Current news articles that are relevant to the topics of Extreme Personal Leadership® and Enlightened Corporate Governance®.
This year’s proxy season will once again bring attention to shifting investor priorities, with environmental and social (E&S) issues at the forefront of engagement discussions and shareholder resolutions. Changes over the past year to the policies and voting practices of several major index investors, along with a bold pronouncement by BlackRock that corporations should “serve a social purpose,” underscore this progression.
To be an effective leader, you need to think like a leader. But what does that even mean?
There have been many days where we wake up planning to have a very productive day. We start our day thinking of all the work that will get done on our to-do lists, only to find ourselves distracted and unproductive.
A top securities regular has warned against allowing companies that are going public to use the process to force shareholders to resolve any complaints they have outside the courts.
The recent climate of distrust in politics and media has taken its toll, and businesses are paying the price. It doesn’t matter whether your company steers clear of politics and keeps a low profile during heated cultural debates.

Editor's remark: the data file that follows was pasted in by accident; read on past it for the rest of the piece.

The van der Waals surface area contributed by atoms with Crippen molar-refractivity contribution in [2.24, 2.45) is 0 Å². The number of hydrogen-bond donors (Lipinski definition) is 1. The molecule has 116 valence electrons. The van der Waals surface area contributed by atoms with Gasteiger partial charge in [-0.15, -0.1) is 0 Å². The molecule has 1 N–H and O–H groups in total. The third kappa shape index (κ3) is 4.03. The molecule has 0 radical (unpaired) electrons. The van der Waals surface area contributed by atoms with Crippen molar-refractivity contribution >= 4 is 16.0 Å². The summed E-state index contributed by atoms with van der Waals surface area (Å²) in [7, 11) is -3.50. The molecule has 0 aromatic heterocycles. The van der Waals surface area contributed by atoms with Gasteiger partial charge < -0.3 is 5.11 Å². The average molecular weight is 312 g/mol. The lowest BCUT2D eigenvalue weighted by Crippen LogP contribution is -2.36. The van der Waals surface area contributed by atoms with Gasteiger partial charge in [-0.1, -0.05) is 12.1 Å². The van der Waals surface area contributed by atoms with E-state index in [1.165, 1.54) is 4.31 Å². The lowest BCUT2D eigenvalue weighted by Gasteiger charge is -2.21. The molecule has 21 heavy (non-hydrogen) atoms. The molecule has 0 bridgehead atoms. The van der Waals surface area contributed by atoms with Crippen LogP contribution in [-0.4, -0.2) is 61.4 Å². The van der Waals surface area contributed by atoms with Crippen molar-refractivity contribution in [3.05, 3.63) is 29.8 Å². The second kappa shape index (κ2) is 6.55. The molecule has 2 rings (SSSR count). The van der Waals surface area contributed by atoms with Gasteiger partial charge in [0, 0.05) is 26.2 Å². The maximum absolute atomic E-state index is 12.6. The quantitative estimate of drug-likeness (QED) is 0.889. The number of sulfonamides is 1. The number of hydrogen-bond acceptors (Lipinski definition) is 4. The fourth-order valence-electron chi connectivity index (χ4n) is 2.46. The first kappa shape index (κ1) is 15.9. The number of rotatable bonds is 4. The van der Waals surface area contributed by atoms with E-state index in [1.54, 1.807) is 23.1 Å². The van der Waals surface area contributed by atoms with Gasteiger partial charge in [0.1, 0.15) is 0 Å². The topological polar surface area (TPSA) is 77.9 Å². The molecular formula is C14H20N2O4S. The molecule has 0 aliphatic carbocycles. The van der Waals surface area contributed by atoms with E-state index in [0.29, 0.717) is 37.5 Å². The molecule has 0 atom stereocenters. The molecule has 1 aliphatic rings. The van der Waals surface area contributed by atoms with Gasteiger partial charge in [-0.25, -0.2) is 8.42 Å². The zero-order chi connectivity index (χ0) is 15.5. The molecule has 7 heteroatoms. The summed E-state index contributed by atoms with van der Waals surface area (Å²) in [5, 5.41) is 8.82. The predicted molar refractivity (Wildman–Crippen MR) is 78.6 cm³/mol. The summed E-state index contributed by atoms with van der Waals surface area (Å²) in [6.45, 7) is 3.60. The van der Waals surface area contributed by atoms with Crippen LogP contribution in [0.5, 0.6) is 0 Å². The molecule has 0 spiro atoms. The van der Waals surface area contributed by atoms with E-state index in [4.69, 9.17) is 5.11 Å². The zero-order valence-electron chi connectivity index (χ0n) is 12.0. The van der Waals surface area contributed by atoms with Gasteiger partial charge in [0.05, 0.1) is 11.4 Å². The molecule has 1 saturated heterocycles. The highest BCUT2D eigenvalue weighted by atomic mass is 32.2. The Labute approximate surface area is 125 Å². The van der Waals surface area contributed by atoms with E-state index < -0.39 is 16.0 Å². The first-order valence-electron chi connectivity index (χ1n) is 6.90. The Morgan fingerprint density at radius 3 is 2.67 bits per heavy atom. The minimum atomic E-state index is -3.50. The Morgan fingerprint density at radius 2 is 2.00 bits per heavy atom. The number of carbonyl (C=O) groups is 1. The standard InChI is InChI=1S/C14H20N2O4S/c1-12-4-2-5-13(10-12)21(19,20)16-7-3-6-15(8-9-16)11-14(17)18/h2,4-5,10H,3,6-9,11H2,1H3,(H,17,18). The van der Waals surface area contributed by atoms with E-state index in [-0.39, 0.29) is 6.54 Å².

Three years following implementation of mandatory disclosure of women on boards and in executive officer positions, the new rules have marginally improved female representation. The percentage of women holding board seats increased slightly to 14 percent last year, up from 11 percent in 2015, while the percentage of issuers having at least one woman on the board increased to 61 percent in 2017 from 49 percent in 2015.
U.S. companies face a dizzying array of challenges, including from disruptive technologies and cybersecurity threats; economic and geopolitical uncertainties; climate change and evolving sustainability metrics; and questions about corporate culture, sexual harassment and ethics.
If you’re an individual contributor who also manages the work of other employees, you’re what is called a Player-Coach. It’s a very different kind of leadership model than what usually gets talked about, although ironically, Player-Coach is one of the most commonly employed leadership models.
The risk with investing in poorly governed companies is clear and significant. Bad corporate governance is an express highway to losses and, sometimes, big failures. Every stakeholder loses out. Yet, awareness and voluntary acceptance of best practices never been forthcoming. The need to regulate corporate governance is clear.
We can tell who’s likely to become a leader before we’re even aware of it, assessing a person’s behaviour and body language without realising that we’re doing it.